Indeed, says Sunil Chopra, IBM Professor of Operations Management and Information Systems. For companies trying to rise above a host of competitors offering similar products, the customer experience can be the deciding factor. Chopra gives the exam-ple of and, two e-commerce retailers so similar that Chopra joked that the difference between typing or is trivial, "only a difference of one keystroke," he says.

Yet despite its massive supply chain and established presence across the United States, has lost out in the online retail space to a company that made ease of use central to the customer experience, says Chopra. "That is really something that Amazon realized very early on, and it has helped it a lot."

And it’s not just about making your app or website intuitive and easy to use, says Rob Day ’01, a partner at Black Coral Capital, a private equity firm that invests in natural resource innovation. Increasingly, a well-designed consumer experience requires behind-the-scenes work to connect the "full stack" of what customers will need, forcing them to make as few choices as possible.

To illustrate, Day uses an example from the burgeoning rooftop solar industry, another example of a direct-to-consumer model that is cutting out a monolithic middleman. Imagine, he says, that you decide to go with solar in your home. You have to buy solar panels, yes, but also figure out installation, backup power, permitting, a monitoring system and smart appliances. And somehow finance the whole thing. In other words, it’s confusing and time-consuming.

Companies that can own that entire backend process and deliver it in one neat package will inevitably beat out businesses that offer only one service and leave consumers to do all the connecting, says Day. So, he adds, "It’s really more about bundling services and user experience, not just user experience."

From services to stuff
One company bundling services with an actual physical product, and with no middleman in sight, is CloudDDM. Co-founder Rick Smith ’94 calls it "the world’s first fully automated 3-D production factory."

The company, which launched in May 2015, runs 100 industrial-scale printers inside UPS’s Louisville shipping hub. It combines an easy user experience — drag-and-drop 3-D printing capabilities — with scale and overnight delivery to 48 states. "You can have an engineer hit print when they go home, and the part arrives on their desk the next morning," Smith says.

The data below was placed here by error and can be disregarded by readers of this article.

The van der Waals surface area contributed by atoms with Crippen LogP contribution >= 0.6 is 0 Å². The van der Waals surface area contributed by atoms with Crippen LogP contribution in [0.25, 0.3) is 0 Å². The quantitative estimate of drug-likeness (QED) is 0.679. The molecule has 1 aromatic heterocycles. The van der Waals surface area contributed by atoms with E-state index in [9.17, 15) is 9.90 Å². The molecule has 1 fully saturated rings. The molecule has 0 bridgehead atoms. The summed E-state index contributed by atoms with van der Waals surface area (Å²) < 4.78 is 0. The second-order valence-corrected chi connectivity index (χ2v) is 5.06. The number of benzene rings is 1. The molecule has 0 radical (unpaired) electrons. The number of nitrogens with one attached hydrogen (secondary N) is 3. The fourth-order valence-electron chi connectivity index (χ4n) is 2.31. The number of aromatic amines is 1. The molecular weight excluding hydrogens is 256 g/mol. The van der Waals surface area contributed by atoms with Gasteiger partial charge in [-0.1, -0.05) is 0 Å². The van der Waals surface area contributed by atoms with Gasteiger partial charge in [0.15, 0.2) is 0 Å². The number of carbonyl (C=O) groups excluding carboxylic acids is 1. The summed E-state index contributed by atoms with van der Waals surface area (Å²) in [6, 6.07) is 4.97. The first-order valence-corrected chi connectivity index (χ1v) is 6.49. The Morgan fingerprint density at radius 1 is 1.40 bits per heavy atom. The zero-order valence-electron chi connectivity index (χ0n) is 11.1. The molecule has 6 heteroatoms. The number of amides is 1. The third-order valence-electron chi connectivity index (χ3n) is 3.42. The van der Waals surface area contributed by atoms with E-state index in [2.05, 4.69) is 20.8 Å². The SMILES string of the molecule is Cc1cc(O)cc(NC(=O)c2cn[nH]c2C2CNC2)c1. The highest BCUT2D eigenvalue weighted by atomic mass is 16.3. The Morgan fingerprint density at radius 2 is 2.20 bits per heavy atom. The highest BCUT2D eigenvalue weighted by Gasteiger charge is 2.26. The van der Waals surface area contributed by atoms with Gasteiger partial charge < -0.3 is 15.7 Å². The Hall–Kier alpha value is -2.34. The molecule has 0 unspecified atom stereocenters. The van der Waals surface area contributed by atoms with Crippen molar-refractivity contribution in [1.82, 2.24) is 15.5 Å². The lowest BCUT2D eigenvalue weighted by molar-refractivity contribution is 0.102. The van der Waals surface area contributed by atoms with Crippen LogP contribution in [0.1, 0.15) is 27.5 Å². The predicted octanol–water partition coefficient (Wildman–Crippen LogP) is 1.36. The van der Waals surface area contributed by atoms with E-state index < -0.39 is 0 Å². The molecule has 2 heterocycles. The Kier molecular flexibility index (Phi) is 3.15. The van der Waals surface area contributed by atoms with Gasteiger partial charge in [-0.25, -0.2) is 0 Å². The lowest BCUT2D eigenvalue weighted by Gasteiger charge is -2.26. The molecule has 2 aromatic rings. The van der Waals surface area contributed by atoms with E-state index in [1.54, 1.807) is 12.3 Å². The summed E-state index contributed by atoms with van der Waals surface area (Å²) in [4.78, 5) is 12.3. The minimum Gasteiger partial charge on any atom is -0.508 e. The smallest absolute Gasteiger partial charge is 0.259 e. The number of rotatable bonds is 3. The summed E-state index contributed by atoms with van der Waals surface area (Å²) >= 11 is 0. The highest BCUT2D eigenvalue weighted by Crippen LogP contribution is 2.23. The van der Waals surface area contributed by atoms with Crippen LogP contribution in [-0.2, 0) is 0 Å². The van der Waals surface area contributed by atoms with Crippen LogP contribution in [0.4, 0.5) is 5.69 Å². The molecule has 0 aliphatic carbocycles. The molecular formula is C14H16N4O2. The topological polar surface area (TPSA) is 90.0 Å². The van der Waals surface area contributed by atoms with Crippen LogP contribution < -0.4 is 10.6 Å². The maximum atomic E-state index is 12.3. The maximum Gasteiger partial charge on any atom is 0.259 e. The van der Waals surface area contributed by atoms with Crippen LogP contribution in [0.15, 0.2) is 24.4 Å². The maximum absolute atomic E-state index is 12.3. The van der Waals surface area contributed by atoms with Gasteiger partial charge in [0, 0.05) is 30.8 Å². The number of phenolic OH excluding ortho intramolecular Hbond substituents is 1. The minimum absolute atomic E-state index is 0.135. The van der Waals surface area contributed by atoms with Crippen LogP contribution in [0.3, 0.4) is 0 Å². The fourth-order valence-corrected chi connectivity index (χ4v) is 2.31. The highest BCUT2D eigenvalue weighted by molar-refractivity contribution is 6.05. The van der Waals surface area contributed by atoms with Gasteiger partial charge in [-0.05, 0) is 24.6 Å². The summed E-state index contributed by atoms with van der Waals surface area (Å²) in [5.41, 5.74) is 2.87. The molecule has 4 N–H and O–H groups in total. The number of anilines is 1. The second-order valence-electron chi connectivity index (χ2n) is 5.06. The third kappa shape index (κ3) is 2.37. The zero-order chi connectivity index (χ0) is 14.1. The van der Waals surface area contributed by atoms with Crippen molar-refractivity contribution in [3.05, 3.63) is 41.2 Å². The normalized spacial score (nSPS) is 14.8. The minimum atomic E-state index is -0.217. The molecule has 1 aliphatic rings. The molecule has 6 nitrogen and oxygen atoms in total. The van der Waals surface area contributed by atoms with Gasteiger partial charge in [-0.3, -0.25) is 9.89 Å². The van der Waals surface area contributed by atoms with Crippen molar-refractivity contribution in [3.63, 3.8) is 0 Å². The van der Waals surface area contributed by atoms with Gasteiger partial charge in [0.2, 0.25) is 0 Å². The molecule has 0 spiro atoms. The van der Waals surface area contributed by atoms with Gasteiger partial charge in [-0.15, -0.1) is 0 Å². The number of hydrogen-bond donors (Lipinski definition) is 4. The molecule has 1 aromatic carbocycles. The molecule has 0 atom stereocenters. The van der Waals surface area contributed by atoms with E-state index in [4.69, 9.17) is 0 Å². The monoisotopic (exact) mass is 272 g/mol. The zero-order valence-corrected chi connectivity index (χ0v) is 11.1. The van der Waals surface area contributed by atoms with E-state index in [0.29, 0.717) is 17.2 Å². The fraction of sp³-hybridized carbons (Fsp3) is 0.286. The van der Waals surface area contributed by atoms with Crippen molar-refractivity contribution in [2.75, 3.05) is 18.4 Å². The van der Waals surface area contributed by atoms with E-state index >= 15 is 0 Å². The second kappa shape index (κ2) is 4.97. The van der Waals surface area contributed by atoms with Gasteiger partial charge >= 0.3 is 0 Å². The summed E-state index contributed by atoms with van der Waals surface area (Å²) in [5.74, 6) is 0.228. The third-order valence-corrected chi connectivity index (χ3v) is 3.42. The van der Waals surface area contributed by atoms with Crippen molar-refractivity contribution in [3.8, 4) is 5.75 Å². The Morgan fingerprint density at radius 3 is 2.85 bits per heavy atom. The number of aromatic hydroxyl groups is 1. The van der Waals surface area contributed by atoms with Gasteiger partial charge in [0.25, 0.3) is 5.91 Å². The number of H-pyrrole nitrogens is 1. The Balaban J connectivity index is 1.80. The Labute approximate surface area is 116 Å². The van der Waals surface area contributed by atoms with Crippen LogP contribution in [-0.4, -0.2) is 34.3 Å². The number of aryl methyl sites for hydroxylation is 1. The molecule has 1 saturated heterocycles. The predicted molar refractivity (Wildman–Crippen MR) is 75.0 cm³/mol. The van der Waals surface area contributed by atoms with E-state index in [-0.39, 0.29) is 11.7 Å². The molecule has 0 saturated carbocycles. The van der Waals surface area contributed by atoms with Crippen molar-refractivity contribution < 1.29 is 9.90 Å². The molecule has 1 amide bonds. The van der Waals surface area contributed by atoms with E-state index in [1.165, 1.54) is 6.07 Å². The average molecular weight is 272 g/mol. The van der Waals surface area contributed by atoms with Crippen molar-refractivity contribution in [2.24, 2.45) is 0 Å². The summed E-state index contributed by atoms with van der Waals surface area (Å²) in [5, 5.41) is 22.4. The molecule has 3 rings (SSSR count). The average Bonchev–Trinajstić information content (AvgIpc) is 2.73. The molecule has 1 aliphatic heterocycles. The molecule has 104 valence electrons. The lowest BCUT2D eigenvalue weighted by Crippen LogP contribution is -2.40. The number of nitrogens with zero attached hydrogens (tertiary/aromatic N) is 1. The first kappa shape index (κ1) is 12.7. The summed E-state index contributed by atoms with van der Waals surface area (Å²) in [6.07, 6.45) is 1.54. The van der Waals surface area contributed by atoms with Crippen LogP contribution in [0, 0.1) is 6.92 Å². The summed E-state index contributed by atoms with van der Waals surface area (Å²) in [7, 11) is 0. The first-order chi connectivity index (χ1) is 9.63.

"I think it’s a brilliant model, and it significantly enhances efficiency for specific kinds of products," says Wolcott, "but as [Rick will] tell you, it’s a transitional model."

Indeed, Smith envisions a future where 3-D printers are everywhere, and consumers can order a pair of customized sneakers they can pick up around the corner a few hours later. "All the old-school industrial infrastructure that is set up to deliver mass production gets dismantled," Smith says.

Yuri Salnikoff ’95, CMO of MakerBot, the Brooklyn-based upstart desktop 3-D printing company, agrees. Salnikoff says that desktop 3-D printing can not only change the direct-to-consumer market but, perhaps more importantly, will also someday allow companies to eliminate many of the costly requirements of doing business, everything from shipping to storage to inventory forecasting. "Why not have a desktop 3-D printer where you can print out a part?" Salnikoff says.

Startups vs. incumbents
MakerBot is a young company. In just six years, it has gone from a hobbyist’s entity to a power player with an eye on the future, its web-enabled, software-rich printers embedded everywhere from elementary schools to product labs at GE. And just like many other ascendant, transformative businesses that have upended traditional models, it started with just an idea and a few ambitious people.

"The world is very different than a decade ago for entrepreneurs," Wolcott says.

And this means that the big guys are looking intently in the rearview mirror.

"I think they’re worried," Razeghi says, "but they’re worried about symptoms, and they’re not dealing with the cause of the prob-lem, which is that markets are up for grabs today."

However, Razeghi, Wolcott and Day all say that massive companies have some inherent advantages. Familiarity and comfort are powerful forces when it comes to buying behavior, and the brands we all know are firmly fixed in our collective consumer subconscious.

"It’s not certain that the winners have to be outsiders," Day says, adding that big corporations aren’t fated to plod toward obsolescence. "It’s a matter of whether they choose to lead the parade or get dragged kicking and screaming into the future." And regardless of who wins, says Chopra, these are shifts "that in the end are going to be very good for the consumer."